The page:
Tuesday, February 18, 2014

The drudgery of convenience.

This morning on Facebook, I found myself in a discussion on a neighborhood page. "What new business would you most like to see in our neighborhood?" one member asked. The answers were numerous, with Trader Joe's, Panera, and Starbucks being among the most popular.

Starbucks? Really? I said, "Y'all do realize there are at least two Starbucks in the next neighborhood over, right?" Well, yes, of course, but they're just not "convenient." Seriously? There are people in this country who don't have heat or running water and you can't be arsed to go five miles down the road for a gourmet coffee? When did we start believing that we were entitled to convenience?

Now, believe me when I say I'm just as big on convenience as the next person. I like to conduct my business with a minimum of hassle, as most people do. I hate traffic and I hate crowds. But if I absolutely positively have to get something done, I will find a way to do it, even if it's bloody inconvenient. Them's the breaks, kid. Convenience is a luxury most of us have some access to, at least to some degree, although convenience levels may vary. But that's what it is - a luxury.

Once upon a time, back in the dark ages, before inventions like The Automobile, people were pretty much restricted to the services available in their respective locales. Taking a trip across town with a horse & buggy might take you all day. Not convenient for most applications, but let's say you needed to see the doctor. You'd find the time to make that trip, because it was important. Then Henry Ford came along with his contraption, and people had access to services beyond a five-mile radius.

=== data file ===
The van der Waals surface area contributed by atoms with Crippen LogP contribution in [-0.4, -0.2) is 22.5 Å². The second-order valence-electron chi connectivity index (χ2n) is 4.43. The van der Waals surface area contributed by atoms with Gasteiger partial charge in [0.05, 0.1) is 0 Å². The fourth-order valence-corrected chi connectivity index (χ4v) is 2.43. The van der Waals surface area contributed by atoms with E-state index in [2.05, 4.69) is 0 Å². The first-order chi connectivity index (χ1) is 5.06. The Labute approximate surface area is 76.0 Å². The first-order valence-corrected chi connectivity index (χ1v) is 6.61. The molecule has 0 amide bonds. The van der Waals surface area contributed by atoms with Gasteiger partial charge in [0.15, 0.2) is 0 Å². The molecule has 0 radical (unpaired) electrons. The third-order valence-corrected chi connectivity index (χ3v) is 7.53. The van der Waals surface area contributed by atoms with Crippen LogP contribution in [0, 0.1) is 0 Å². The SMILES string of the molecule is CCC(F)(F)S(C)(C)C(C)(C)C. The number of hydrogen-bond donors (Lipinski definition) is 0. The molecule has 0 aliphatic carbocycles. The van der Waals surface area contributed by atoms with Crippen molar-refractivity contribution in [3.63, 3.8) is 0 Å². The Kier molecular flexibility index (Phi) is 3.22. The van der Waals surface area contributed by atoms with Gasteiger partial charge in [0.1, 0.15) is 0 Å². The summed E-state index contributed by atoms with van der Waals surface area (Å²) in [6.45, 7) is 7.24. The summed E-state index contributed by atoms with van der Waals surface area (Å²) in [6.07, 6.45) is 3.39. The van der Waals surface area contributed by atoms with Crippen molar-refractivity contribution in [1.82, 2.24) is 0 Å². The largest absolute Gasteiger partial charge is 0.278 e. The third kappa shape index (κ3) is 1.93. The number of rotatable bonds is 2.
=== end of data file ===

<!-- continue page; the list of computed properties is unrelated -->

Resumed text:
And now? Now we can go anydamnwhere we want in a minimum amount of time, and somehow, we expect everydamnthing to be in our backyards for the sake of convenience. We in the developed world are accustomed to having goods & services nearby, and now it's just a foregone conclusion that every neighborhood will have at least two major grocery stores, five or six fast-food joints, a couple of sit-down restaurants, and yes, one or two Starbucks.

We're spoiled. We really are. But life is not "convenient." Commuting to work is not "convenient," but I do it, because I like to eat, and I like to buy a pair of cute shoes once in awhile. Practicing the fiddle and going to lessons isn't "convenient" either, but I do that because I love music and I'm devoted to learning everything I can.

My point is, if you really need or want something, you'll forgo the inconvenience of getting it. If you really want it, quit kvetching about it and just go get it. You can figure out a way if it's that important to you. Convenience is not a guarantee. Don't give up on your dreams because they're not "convenient." The good stuff rarely is.

Till next time --- what's worth the inconvenience to you?

1 comment:

  1. Not only do folks demand everything to be conveniently located, but hells bells, there better be a drive up window so folks don't have to get out of their contraptions to get their fancypants coffee. :)